What Is the Connection between the Menstrual Cycle and Mood Swings?

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  • Written By: Erin J. Hill
  • Edited By: Bronwyn Harris
  • Last Modified Date: 04 January 2020
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The primary connection between the menstrual cycle and mood swings is that shifts in mood are common during the period leading up to menstruation and during a woman's period. This is mostly due to fluctuations in certain hormones found in a woman’s system during this time. Some women have physical symptoms in combination with these mood swings as part of a condition called pre-menstrual syndrome (PMS).

Many women have some issues with their menstrual cycle and mood swings, and this is considered normal. During the days leading up to menstruation and sometimes during the first few days of it, women may feel irritable, sad, or even giggly. These emotions may come and go at random and some women even go through cycles of one after another. Sometimes taking an over the counter medication can help alleviate mood swings to some extent.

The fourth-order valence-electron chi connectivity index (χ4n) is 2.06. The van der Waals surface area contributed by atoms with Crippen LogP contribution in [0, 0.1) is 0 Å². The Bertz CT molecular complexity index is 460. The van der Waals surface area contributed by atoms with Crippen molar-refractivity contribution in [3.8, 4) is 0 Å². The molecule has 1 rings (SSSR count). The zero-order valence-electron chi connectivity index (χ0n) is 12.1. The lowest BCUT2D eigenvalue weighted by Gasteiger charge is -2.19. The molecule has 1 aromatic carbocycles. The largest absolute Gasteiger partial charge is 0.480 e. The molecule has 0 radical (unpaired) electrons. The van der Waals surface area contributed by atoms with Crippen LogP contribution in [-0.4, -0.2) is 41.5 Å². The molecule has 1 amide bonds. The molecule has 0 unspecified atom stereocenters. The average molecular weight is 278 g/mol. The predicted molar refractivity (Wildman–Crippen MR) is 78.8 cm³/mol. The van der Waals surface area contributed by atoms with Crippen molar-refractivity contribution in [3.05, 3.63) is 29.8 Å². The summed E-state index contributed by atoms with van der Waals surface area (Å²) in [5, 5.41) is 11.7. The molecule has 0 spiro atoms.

Aside from there being a connection between the menstrual cycle and mood swings, women who suffer from pre-menstrual syndrome may also experience physical symptoms. These can include cramps, bloating, fatigue, and headache. Some women also report experiencing tender or sore breasts and skin changes, such as oiliness or acne.


Symptoms related to pre-menstrual syndrome should be short-lived. Most women only experience them for a few days at most, although some may deal with them longer. Maintaining a normal sleep cycle, eating healthily, drinking plenty of fluids, and exercising even during menstruation can often help alleviate many symptoms related to PMS. For some women, however, mood swings and physical symptoms may become a problem.

There are some who experience a very severe form of PMS. These women may have mood swings, depression, and severe physical symptoms that affect their daily lives. Extreme irritability and anger are also common. Treatment may be needed to help.

Many treatment options exist for PMS. One common example is the use of hormonal birth control pills. Many women report experiencing fewer symptoms while taking them, and there are types available that are formulated to help with even severe mood swings and other symptoms. They have to be prescribed by a doctor, so those who need them should seek medical attention.

Natural hormonal therapies may also help with PMS. Progesterone is one common example, although there are some herbs and homeopathic remedies which have been found to have a beneficial effect on a woman’s cycle. For instance, evening primrose oil is commonly used to help women with PMS and menopause because of its stabilizing effects on hormones.



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